The recently exposed problems in the subprime lending
segment of the mortgage market should come as no surprise. Too many lenders offered too many loans with
payments that seemed affordable during a brief introductory period, but
skyrocketed shortly thereafter--leaving borrowers in foreclosure and
Saving for retirement just got a little easier, thanks to
a recently reworked tax credit available to lower-income families contributing
to a retirement account. Made permanent
as part of the Pension Protection Act of 2006, the Credit will provide
approximately $10 billion dollars in tax benefits to about 5.5 million
lower-income people over the next 10 years.
Too many borrowers have ended up with loans that were
barely affordable during a brief introductory period, but quickly became
burdensome or even ruinous after the interest rate ratcheted upwards. A recent poll suggests that fully one third
of borrowers who have taken out adjustable rate mortgage loans are uncertain they
will be able to afford the loan after the introductory rate and another third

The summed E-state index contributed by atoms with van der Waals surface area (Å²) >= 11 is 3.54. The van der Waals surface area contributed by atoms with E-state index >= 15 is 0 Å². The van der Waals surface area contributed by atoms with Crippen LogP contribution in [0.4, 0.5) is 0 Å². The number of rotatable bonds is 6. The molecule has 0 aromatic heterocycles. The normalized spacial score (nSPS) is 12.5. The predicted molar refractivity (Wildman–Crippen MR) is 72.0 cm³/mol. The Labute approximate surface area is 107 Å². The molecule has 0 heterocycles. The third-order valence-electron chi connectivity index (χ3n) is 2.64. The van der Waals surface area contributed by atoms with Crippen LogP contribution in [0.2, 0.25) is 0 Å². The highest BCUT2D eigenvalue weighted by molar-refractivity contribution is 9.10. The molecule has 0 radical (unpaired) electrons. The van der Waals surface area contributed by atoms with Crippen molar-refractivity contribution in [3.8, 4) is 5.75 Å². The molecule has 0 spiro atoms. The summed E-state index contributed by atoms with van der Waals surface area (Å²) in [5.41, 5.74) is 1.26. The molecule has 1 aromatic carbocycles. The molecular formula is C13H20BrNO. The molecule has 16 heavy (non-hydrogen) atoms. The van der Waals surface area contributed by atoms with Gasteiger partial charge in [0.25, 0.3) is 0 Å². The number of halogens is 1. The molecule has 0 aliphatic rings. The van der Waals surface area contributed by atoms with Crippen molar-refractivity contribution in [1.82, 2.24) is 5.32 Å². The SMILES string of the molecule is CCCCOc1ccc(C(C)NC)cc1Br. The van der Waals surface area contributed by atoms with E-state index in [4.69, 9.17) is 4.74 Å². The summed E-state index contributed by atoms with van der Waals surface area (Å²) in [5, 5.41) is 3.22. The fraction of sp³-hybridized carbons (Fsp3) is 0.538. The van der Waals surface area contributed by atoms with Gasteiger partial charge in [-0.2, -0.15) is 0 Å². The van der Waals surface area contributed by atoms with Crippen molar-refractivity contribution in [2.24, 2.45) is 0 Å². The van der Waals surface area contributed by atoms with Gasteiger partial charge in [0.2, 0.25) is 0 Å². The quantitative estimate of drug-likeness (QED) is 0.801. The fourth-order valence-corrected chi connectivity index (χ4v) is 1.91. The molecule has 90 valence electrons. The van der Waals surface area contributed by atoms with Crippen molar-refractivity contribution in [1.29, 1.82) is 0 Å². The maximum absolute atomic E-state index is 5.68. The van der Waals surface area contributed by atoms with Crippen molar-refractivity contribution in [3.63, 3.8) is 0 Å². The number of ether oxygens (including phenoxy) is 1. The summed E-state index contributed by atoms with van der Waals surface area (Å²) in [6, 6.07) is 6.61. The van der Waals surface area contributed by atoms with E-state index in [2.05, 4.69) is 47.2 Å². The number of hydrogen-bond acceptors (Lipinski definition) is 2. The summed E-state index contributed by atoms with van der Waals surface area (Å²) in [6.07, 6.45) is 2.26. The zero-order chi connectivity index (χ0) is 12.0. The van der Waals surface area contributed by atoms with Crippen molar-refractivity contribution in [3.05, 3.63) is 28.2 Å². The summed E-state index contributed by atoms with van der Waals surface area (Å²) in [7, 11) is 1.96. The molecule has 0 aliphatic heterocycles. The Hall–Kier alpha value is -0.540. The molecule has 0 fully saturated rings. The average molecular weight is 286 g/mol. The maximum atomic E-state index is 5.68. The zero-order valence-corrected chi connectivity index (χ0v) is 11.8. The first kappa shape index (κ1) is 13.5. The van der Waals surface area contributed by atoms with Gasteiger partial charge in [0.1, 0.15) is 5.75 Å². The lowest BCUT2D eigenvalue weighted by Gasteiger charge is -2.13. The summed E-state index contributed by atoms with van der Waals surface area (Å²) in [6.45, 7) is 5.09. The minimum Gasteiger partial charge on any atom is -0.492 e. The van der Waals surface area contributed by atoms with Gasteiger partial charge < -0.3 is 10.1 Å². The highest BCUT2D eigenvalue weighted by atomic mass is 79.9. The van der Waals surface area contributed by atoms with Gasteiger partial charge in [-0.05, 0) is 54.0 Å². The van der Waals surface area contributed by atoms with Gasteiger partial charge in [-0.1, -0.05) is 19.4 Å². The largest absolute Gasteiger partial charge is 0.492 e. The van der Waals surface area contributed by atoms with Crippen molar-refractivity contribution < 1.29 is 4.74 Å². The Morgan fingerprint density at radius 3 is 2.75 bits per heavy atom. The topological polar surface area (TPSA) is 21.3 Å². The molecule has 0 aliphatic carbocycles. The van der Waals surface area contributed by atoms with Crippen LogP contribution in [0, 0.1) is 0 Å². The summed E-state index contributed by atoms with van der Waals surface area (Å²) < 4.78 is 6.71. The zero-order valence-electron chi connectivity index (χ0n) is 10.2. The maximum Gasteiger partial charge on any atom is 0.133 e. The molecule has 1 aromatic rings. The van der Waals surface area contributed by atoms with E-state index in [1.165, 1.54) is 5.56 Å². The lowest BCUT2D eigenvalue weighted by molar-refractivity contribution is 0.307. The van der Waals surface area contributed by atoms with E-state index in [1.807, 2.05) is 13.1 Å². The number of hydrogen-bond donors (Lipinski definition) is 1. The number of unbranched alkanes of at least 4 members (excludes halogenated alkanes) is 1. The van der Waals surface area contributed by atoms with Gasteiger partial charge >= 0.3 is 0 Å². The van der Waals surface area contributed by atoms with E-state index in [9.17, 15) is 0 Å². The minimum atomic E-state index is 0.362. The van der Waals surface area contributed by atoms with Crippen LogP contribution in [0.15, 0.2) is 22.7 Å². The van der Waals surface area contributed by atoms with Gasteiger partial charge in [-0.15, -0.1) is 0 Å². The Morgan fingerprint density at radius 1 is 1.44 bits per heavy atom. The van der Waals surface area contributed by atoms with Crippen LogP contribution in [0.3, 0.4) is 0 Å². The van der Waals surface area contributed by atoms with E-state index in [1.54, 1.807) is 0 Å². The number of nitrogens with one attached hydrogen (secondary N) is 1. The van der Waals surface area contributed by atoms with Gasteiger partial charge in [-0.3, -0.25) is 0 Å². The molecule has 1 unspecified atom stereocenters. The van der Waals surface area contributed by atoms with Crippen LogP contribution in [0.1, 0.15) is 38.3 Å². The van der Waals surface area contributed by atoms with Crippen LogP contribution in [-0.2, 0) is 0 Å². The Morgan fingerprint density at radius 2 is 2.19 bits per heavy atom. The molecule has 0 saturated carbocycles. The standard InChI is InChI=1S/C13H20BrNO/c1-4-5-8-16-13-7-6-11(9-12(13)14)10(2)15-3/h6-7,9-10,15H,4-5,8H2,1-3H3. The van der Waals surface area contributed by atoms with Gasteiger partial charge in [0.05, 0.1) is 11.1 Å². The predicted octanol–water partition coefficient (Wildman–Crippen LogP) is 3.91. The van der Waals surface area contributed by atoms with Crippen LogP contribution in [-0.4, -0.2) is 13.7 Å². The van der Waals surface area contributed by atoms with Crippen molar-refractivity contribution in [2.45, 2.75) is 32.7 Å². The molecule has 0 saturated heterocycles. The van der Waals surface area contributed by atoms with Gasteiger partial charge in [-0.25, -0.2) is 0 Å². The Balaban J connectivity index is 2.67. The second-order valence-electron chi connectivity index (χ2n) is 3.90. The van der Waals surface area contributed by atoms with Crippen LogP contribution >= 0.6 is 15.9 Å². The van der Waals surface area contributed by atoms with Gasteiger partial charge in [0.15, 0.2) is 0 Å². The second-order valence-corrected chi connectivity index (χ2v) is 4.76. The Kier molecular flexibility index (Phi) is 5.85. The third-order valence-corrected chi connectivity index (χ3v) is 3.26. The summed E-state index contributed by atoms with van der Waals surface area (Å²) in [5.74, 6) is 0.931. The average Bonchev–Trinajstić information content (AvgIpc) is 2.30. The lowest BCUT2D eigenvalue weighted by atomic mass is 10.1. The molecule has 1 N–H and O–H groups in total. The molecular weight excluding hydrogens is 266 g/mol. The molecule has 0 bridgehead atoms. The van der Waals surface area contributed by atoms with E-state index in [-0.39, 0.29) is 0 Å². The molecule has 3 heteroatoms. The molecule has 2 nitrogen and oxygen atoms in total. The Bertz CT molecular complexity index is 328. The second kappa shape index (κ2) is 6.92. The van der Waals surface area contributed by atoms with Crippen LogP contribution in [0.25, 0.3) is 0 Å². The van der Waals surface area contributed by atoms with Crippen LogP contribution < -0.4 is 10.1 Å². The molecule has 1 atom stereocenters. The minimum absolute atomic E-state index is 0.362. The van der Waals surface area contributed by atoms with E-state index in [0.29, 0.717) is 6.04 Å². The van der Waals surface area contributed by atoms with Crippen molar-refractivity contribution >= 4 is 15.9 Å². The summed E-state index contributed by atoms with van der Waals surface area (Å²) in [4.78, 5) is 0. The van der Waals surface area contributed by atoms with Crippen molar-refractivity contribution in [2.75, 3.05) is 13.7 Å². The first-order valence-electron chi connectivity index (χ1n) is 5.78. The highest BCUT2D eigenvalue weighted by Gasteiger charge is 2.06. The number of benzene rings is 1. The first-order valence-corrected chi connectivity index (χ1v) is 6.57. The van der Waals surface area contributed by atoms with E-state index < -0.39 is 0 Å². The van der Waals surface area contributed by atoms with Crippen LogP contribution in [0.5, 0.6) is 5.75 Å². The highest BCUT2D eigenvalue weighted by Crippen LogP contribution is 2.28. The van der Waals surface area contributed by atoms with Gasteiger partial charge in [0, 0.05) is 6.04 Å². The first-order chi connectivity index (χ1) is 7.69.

simply plan to refinance. Even more
troubling, the wide variety of exotic loan products being aggressively marketed
to potential homebuyers has created an environment where 34 percent of
borrowers do not know whether their mortgage has an adjustable or fixed rate.
The International Labor Organization (ILO) has recently
expressed its concerns about young people around the world experiencing weak
connections to the adult world of work.
The ILO believes that in southern tier countries the major issue is the
supply of jobs. But workforce issues,
the skills of young people and their connection to job markest are also
important. In 2005 the Lula government in Brazil
echoed these concerns with the launching of its Pro Jovens program designed to
subsidize employers who provide jobs to youth.
A new study written by Malcolm Bush, Woodstock Institute president and board member of the International Center for the Study of Childhood (CIESPI) at the Pontifical Catholic University of Rio de Janeiro, using data generously provided by the Rio based
Instituto de Estudos do Trabahlo e Sociedade, points to the problems facing
young people in one low-income community in Rio, Caju,
but also to the diversity of the young people´s educational and work